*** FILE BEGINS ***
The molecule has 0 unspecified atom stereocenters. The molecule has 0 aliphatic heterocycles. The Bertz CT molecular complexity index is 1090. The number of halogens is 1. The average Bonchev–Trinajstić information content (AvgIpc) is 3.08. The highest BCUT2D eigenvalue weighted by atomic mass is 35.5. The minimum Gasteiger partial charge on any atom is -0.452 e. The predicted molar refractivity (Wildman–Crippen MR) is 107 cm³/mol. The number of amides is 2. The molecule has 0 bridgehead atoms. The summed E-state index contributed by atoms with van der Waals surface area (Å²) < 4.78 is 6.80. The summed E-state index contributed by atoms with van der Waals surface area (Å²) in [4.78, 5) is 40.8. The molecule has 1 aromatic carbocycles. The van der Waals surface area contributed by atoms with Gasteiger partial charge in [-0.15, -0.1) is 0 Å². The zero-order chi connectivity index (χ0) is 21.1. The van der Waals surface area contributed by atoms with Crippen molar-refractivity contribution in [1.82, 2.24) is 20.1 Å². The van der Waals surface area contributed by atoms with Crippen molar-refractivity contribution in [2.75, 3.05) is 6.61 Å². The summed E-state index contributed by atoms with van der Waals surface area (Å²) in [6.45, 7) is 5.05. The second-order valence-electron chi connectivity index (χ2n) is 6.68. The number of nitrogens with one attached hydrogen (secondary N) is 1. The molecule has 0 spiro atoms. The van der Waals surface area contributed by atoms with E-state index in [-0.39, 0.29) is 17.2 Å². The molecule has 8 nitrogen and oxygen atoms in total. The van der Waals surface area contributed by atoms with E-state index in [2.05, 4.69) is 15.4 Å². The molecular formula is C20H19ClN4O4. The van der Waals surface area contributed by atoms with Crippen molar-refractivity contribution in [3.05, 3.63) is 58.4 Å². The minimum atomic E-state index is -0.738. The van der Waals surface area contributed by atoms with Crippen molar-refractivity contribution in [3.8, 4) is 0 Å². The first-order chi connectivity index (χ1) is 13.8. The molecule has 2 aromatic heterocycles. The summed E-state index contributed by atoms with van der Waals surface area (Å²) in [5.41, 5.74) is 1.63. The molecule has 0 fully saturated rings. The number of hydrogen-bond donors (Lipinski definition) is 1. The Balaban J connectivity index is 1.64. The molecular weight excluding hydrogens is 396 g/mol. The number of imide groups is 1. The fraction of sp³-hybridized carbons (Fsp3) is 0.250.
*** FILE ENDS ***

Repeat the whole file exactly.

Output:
The molecule has 0 unspecified atom stereocenters. The molecule has 0 aliphatic heterocycles. The Bertz CT molecular complexity index is 1090. The number of halogens is 1. The average Bonchev–Trinajstić information content (AvgIpc) is 3.08. The highest BCUT2D eigenvalue weighted by atomic mass is 35.5. The minimum Gasteiger partial charge on any atom is -0.452 e. The predicted molar refractivity (Wildman–Crippen MR) is 107 cm³/mol. The number of amides is 2. The molecule has 0 bridgehead atoms. The summed E-state index contributed by atoms with van der Waals surface area (Å²) < 4.78 is 6.80. The summed E-state index contributed by atoms with van der Waals surface area (Å²) in [4.78, 5) is 40.8. The molecule has 1 aromatic carbocycles. The van der Waals surface area contributed by atoms with Gasteiger partial charge in [-0.15, -0.1) is 0 Å². The zero-order chi connectivity index (χ0) is 21.1. The van der Waals surface area contributed by atoms with Crippen molar-refractivity contribution in [1.82, 2.24) is 20.1 Å². The van der Waals surface area contributed by atoms with Crippen molar-refractivity contribution in [2.75, 3.05) is 6.61 Å². The summed E-state index contributed by atoms with van der Waals surface area (Å²) in [6.45, 7) is 5.05. The second-order valence-electron chi connectivity index (χ2n) is 6.68. The number of nitrogens with one attached hydrogen (secondary N) is 1. The molecule has 0 spiro atoms. The van der Waals surface area contributed by atoms with E-state index in [-0.39, 0.29) is 17.2 Å². The molecule has 8 nitrogen and oxygen atoms in total. The van der Waals surface area contributed by atoms with E-state index in [2.05, 4.69) is 15.4 Å². The molecular formula is C20H19ClN4O4. The van der Waals surface area contributed by atoms with Crippen molar-refractivity contribution in [3.05, 3.63) is 58.4 Å². The minimum atomic E-state index is -0.738. The van der Waals surface area contributed by atoms with Crippen molar-refractivity contribution in [3.8, 4) is 0 Å². The first-order chi connectivity index (χ1) is 13.8. The molecule has 2 aromatic heterocycles. The summed E-state index contributed by atoms with van der Waals surface area (Å²) in [5.41, 5.74) is 1.63. The molecule has 0 fully saturated rings. The number of hydrogen-bond donors (Lipinski definition) is 1. The Balaban J connectivity index is 1.64. The molecular weight excluding hydrogens is 396 g/mol. The number of imide groups is 1. The fraction of sp³-hybridized carbons (Fsp3) is 0.250.